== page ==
How to switch your mortgage from buy-to-let to residential

If you want to live in your buy-to-let (BTL) property permanently, you will need to switch from a BTL mortgage to a residential mortgage before doing so.

Your first step should be to inform your existing BTL lender of these changes to your circumstances and see if you can come to some sort of arrangement.

How do I switch my mortgage?

Once you have spoken with your lender, you will know if they can help you switch.

If they can, you will be able to remortgage to a residential loan with them, which will be based on your personal income and creditworthiness.

But if your existing lender will not allow you to remortgage with them, you will need to do your research on alternative lenders. In this case, it’s best to get in contact with a regulated mortgage adviser to ensure that you find the right residential mortgage for your situation.

Generally speaking, how long the remortgaging process will take depends on the lender, as some can be trickier than others. For instance, if you need to approach a specialist lender, it may take longer for things to go through.

What happens if I don’t switch mortgages?

It’s likely to be a condition of your BTL mortgage that the property is only let to tenants, and not lived in by you.

If you do move into your BTL property without switching to a residential mortgage, you could be committing fraud and the consequences could be dire. Your lender would be well within its rights to ask you to repay your mortgage in full.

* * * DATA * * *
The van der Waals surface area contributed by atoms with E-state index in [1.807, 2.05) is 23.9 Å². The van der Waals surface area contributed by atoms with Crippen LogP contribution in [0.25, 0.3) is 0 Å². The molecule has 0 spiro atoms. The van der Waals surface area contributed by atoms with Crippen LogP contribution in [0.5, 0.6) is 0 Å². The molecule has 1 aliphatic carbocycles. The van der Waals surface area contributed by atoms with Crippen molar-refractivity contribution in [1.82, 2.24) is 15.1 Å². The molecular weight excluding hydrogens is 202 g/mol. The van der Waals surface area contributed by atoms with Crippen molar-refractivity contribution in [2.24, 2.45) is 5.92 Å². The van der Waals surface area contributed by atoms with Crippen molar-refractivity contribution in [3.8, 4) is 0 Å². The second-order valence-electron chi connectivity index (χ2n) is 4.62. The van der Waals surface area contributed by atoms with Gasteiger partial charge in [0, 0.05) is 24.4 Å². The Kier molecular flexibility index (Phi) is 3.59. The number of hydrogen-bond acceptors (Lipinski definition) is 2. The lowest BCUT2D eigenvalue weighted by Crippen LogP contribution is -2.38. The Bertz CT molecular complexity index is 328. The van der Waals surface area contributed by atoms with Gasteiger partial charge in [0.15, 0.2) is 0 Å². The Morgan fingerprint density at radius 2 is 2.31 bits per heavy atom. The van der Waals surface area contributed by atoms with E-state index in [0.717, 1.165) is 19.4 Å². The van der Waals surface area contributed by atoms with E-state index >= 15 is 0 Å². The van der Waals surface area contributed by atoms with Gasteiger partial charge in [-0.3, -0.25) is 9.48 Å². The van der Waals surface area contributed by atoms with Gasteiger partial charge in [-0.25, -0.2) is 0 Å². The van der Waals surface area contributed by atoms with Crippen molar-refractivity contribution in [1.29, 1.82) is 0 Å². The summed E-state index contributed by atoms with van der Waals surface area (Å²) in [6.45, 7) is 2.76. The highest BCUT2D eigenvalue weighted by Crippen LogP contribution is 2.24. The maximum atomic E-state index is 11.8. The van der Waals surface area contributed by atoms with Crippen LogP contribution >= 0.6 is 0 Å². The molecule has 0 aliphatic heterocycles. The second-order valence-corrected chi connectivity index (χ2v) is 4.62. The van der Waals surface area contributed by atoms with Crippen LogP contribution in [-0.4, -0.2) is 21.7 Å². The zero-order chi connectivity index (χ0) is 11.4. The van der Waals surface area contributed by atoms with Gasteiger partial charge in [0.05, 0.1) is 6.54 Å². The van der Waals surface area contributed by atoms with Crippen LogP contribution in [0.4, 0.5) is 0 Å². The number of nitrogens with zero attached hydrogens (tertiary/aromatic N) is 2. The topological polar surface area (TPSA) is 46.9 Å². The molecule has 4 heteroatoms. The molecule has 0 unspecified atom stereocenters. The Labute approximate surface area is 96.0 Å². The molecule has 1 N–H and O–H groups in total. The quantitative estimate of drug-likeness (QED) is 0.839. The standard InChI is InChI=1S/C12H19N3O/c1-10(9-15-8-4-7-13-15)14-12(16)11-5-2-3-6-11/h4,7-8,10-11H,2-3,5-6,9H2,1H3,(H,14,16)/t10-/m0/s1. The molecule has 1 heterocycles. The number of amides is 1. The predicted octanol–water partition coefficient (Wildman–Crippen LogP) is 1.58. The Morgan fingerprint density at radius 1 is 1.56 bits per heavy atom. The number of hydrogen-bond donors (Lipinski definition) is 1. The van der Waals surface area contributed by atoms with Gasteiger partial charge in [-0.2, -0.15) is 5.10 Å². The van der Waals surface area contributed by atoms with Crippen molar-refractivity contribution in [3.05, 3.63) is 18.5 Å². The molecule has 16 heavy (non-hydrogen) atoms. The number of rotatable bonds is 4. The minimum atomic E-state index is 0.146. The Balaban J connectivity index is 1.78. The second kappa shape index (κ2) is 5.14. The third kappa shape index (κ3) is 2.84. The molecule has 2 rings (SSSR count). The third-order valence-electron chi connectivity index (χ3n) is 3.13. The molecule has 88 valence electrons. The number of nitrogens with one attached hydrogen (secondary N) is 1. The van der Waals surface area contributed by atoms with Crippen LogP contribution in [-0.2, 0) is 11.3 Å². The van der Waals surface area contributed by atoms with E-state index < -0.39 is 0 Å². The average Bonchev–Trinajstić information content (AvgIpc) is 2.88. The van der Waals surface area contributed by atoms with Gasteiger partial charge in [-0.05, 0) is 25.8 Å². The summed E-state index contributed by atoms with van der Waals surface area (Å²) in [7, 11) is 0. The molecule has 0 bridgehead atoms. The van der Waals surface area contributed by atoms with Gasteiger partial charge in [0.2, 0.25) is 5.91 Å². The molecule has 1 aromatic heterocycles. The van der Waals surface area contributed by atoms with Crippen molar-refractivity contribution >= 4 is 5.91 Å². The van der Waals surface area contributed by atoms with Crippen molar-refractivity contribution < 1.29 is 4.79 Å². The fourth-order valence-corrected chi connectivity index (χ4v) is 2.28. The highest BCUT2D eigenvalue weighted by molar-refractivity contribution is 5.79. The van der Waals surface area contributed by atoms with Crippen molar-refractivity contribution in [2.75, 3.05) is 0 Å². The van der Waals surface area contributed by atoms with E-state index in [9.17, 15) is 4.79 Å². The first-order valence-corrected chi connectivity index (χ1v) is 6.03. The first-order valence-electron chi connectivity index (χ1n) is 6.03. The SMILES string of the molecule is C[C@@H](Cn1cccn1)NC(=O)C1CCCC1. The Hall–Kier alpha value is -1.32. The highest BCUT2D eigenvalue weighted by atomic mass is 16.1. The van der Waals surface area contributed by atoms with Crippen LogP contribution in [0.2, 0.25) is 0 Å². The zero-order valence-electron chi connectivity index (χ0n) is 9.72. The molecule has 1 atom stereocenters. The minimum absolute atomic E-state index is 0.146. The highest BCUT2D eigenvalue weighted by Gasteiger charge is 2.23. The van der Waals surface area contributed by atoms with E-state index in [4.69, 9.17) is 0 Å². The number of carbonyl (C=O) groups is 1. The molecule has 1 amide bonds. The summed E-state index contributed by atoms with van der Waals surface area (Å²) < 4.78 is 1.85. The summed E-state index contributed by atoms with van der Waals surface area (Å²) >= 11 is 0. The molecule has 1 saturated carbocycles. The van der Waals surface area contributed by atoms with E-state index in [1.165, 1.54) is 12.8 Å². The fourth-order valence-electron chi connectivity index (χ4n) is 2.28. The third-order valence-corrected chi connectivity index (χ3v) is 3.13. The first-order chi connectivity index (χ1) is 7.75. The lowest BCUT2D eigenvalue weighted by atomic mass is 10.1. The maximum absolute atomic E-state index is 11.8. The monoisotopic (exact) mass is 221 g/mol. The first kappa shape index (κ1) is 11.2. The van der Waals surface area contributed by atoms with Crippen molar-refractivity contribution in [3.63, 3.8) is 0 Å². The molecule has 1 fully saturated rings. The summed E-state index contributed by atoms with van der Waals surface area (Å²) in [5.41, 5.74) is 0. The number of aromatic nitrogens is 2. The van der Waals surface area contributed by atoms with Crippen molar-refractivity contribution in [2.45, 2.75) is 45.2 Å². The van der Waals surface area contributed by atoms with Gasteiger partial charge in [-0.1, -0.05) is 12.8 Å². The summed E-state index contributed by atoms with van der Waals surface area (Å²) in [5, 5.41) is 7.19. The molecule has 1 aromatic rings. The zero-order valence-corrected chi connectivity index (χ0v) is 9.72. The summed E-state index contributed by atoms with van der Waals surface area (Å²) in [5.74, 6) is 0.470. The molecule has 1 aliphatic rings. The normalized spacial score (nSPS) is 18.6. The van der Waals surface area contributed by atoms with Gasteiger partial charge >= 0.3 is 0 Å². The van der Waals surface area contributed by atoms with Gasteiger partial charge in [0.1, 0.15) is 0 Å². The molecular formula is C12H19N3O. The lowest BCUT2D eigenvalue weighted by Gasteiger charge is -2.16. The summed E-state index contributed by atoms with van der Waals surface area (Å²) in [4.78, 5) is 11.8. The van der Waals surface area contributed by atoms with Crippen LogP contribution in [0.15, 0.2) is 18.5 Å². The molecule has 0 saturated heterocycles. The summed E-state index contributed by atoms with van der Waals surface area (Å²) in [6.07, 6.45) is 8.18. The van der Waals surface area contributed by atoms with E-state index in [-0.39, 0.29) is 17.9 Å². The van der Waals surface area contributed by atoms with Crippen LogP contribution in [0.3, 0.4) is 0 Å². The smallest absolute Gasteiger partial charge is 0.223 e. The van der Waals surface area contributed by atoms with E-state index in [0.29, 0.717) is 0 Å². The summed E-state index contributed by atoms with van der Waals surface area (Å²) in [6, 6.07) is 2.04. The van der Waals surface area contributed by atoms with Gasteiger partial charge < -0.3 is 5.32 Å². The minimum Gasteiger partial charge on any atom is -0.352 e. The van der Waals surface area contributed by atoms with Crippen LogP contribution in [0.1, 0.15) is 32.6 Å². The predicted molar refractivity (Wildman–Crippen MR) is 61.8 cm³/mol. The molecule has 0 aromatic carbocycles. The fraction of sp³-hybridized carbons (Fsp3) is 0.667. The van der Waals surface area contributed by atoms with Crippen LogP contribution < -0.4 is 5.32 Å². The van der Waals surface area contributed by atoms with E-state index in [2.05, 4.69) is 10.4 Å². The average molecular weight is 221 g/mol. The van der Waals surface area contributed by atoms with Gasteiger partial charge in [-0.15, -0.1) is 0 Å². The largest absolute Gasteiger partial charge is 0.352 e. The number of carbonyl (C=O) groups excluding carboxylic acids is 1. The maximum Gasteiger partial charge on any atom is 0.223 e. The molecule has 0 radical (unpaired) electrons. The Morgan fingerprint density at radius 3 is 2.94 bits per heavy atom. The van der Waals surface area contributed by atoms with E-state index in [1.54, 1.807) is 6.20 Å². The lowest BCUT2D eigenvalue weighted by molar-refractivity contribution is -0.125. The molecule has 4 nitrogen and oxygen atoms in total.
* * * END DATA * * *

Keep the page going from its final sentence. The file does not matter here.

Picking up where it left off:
Do lenders treat BTL and residential mortgage applications differently?

BTL mortgage rates tend to be higher than those for a residential mortgage as they constitute a higher risk for mortgage providers, which is likely to bring more rigorous checks for those applying for a BTL mortgage.

This means that the amount you can borrow in relation to the value of the property is generally lower for BTL mortgages.

For instance, the maximum you could hope to borrow is typically around 80% of the property’s value, which means you would need at least a 20% deposit, compared with a residential mortgage where you could borrow 95%.

Not only are BTL mortgages more expensive than residential mortgages when it comes to interest rates, but arrangement fees can be a lot higher, too.

There are also differences in how affordability is assessed. For a residential mortgage, income from employment, pension, benefits and a myriad of other sources is used to determine whether you can afford the mortgage repayment.

For a BTL mortgage, while income is still used to determine if you will get the mortgage and under what terms, it is usually assessed as a percentage of the mortgage payment – typically at least 125%, but this can be as much as 145% of the mortgage payment.

Given stricter BTL lending criteria, these mortgages are often considered to be harder to get than residential mortgages.

Think carefully before securing other debts against your home. Your home may be repossessed if you do not keep up repayments on your mortgage.
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